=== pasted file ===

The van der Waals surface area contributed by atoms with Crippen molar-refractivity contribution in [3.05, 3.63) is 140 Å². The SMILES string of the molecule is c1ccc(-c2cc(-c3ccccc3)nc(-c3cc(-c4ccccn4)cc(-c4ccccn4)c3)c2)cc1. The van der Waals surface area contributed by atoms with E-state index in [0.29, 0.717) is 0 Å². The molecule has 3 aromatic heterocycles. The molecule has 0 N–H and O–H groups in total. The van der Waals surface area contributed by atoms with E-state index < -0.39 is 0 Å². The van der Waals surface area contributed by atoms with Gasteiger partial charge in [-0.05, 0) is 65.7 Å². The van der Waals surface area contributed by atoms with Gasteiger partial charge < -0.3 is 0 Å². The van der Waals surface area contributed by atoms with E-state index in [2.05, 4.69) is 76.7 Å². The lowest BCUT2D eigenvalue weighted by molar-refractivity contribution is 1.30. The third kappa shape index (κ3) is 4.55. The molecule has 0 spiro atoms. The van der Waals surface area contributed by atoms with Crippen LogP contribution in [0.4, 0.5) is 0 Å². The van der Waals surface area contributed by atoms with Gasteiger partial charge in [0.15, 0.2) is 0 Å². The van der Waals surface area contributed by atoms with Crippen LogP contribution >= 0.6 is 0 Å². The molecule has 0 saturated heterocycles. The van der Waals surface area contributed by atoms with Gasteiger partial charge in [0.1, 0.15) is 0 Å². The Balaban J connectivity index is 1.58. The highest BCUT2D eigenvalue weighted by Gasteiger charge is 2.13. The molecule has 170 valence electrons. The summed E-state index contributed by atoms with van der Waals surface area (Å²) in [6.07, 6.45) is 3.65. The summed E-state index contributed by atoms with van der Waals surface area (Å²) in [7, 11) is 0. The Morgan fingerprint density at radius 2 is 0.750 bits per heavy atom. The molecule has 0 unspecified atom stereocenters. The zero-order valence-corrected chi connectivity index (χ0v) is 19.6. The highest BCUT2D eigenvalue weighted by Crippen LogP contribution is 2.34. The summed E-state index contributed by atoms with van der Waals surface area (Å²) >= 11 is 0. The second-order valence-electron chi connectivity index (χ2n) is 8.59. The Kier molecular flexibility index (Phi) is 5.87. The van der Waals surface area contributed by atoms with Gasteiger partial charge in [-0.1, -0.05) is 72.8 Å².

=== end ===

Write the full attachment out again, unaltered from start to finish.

The van der Waals surface area contributed by atoms with Crippen molar-refractivity contribution in [3.05, 3.63) is 140 Å². The SMILES string of the molecule is c1ccc(-c2cc(-c3ccccc3)nc(-c3cc(-c4ccccn4)cc(-c4ccccn4)c3)c2)cc1. The van der Waals surface area contributed by atoms with E-state index in [0.29, 0.717) is 0 Å². The molecule has 3 aromatic heterocycles. The molecule has 0 N–H and O–H groups in total. The van der Waals surface area contributed by atoms with E-state index < -0.39 is 0 Å². The van der Waals surface area contributed by atoms with Gasteiger partial charge in [-0.05, 0) is 65.7 Å². The van der Waals surface area contributed by atoms with Gasteiger partial charge < -0.3 is 0 Å². The van der Waals surface area contributed by atoms with E-state index in [2.05, 4.69) is 76.7 Å². The lowest BCUT2D eigenvalue weighted by molar-refractivity contribution is 1.30. The third kappa shape index (κ3) is 4.55. The molecule has 0 spiro atoms. The van der Waals surface area contributed by atoms with Crippen LogP contribution in [0.4, 0.5) is 0 Å². The van der Waals surface area contributed by atoms with Gasteiger partial charge in [0.15, 0.2) is 0 Å². The van der Waals surface area contributed by atoms with Crippen LogP contribution >= 0.6 is 0 Å². The molecule has 0 saturated heterocycles. The van der Waals surface area contributed by atoms with Gasteiger partial charge in [0.1, 0.15) is 0 Å². The Balaban J connectivity index is 1.58. The highest BCUT2D eigenvalue weighted by Gasteiger charge is 2.13. The molecule has 170 valence electrons. The summed E-state index contributed by atoms with van der Waals surface area (Å²) in [6.07, 6.45) is 3.65. The summed E-state index contributed by atoms with van der Waals surface area (Å²) in [7, 11) is 0. The Morgan fingerprint density at radius 2 is 0.750 bits per heavy atom. The molecule has 0 unspecified atom stereocenters. The zero-order valence-corrected chi connectivity index (χ0v) is 19.6. The highest BCUT2D eigenvalue weighted by Crippen LogP contribution is 2.34. The summed E-state index contributed by atoms with van der Waals surface area (Å²) >= 11 is 0. The second-order valence-electron chi connectivity index (χ2n) is 8.59. The Kier molecular flexibility index (Phi) is 5.87. The van der Waals surface area contributed by atoms with Gasteiger partial charge in [-0.1, -0.05) is 72.8 Å².